cathedral and the bazaar," in his essay of that name. To be built
like a cathedral, in that context, is to be "carefully crafted by
individual wizards or small bands of mages working in splendid
isolation, with no beta to be released before its time," whereas
the bazaar style of development was epitomised by the Linux kernel
development process, which

seemed to resemble a great babbling bazaar of differing
agendas and approaches (aptly symbolized by the Linux archive
sites, who'd take submissions from anyone) out of which a
coherent and stable system could seemingly emerge only by a
succession of miracles.[33]

The same phenomenon has begun to propagate beyond software
development into other fields. It can be observed in the hours that
hundreds of contributors devote each week to the Wikipedia project,
producing the most comprehensive encyclopædia ever written.
The licensing model employed by Wikipedia is equivalent to that of
open source software, although the material licensed may be more
accurately described as "open content," and the license employed is
not the GPL but the GNU Free Documentation License
There are, of course, other open content licences. Creative
Commons is a project to draft and promote licences suitable for the
release of all manner of literary, musical, artistic and dramatic
works as open content.[35] The
Creative Commons Web site makes some of this content available,
though Creative Commons licensed content is also found on many
other sites including the Internet Archive[36] and the OpenCourseWare project,[37] inaugurated by MIT and since extended to
other institutions[38] for the
publication of course materials.

The success of the open source development methodology is often
explained by economic sociologists in terms of the low transaction
costs associated with communication between developers,[39] and the network effects which
increase the value of the open source "commons" to all as more
people become involved.[40]
Although puzzled as to what individual incentives developers have
to voluntarily build up this open source commons,[41] they posit that it is a barter or gift
exchange system in which developers exchange their labour for
such goods as feedback from users and an enhanced reputation
amongst their peers,[42] or
that it is a means of improving their future employment
To developers such as Raymond the question is less of a mystery:
they do it because it is fun.[44]

Power and fun
Linus Torvalds, original author of the Linux operating system
kernel, concurs with this view in his autobiography (which is
suitably enough titled Just For Fun),[45] as does Levy in his history of the hacker
community.[46] As we have seen,
software development is only one instance of the open source
methodology, but the fun continues amongst publishers of other
forms of open content: Jimmy Wales of Wikipedia for example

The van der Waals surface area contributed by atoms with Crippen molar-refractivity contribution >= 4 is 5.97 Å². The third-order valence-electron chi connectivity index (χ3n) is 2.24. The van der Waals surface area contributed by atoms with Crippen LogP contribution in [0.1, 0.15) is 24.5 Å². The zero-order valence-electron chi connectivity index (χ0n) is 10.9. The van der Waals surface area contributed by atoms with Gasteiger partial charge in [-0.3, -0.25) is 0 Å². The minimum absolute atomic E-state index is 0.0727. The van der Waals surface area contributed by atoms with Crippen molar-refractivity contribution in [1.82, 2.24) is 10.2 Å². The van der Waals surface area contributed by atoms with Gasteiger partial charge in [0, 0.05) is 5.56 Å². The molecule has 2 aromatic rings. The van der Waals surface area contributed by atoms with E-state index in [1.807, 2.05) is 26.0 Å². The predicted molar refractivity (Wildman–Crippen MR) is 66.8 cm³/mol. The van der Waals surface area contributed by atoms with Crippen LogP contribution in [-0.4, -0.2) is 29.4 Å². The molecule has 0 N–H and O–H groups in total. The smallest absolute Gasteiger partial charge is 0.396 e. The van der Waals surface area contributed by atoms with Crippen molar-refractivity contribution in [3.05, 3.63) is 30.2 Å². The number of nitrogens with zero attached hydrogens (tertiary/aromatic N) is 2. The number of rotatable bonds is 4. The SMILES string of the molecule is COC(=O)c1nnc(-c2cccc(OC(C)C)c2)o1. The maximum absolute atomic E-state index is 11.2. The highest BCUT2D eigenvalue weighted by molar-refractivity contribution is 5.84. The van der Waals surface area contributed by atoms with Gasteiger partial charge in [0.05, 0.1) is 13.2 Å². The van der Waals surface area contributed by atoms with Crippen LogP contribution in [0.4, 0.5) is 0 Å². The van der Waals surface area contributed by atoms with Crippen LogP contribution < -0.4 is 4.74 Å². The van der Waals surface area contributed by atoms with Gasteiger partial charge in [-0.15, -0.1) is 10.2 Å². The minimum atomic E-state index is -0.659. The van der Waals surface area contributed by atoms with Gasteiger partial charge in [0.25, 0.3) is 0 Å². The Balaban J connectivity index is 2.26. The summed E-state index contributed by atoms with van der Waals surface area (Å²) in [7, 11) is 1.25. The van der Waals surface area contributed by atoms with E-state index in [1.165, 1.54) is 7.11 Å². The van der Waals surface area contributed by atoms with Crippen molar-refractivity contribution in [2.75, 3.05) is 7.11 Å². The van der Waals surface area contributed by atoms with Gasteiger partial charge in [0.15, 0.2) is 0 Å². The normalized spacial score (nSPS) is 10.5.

unpretentiously states, "The goal of Wikipedia is fun for the
It can also extend to projects small enough to be pursued by a
single developer. Whilst these might not be thought of as
organisations, lacking a community of developers, they are still
aimed at a community of users or readers[48] and thus fulfil similar social needs as more
structured virtual communities.[49] Take the example of blogs ("Web logs");
self-published online journals numbering over 100 million as at
2007.[50] Tim Wu observes that "in
general, bloggers writing for fun -- or out of single-minded
obsession—can thump reporters trying to get home by

But what underlies the fun? It might be argued that it is
inherent in the creative process, but that begs the question, what
underlies that?
At least to some extent, the answer is empowerment: the power to
independently create or achieve something one perceives to be of
value. The desire for such power is known by psychologists as a
mastery, competence or achievement motive,[52] and Maslow placed it at the pinnacle of his
hierarchy of human needs, naming it the need for
Sociologists as far back as Weber came to the same realisation that
increasing the bureaucratic rationalisation of work could be
dehumanising; Weber describing this trend as an "iron cage" in
which humanity was destined to be trapped.[54] Scholars of organisational behaviour have
inherited this insight, and proposed strategies by which employees
can be empowered (and thus made happier and more productive) by
increasing their autonomy at work.[55]
Although the emergence of the open source methodology has been
quite orthogonal to this scholarship, it is an exemplar of its
programme in the extent to which it empowers the members of the
open source community to pursue their own objectives, in their own
way, in a manner that is not possible within a hierarchical

It follows that the licence under which open source software is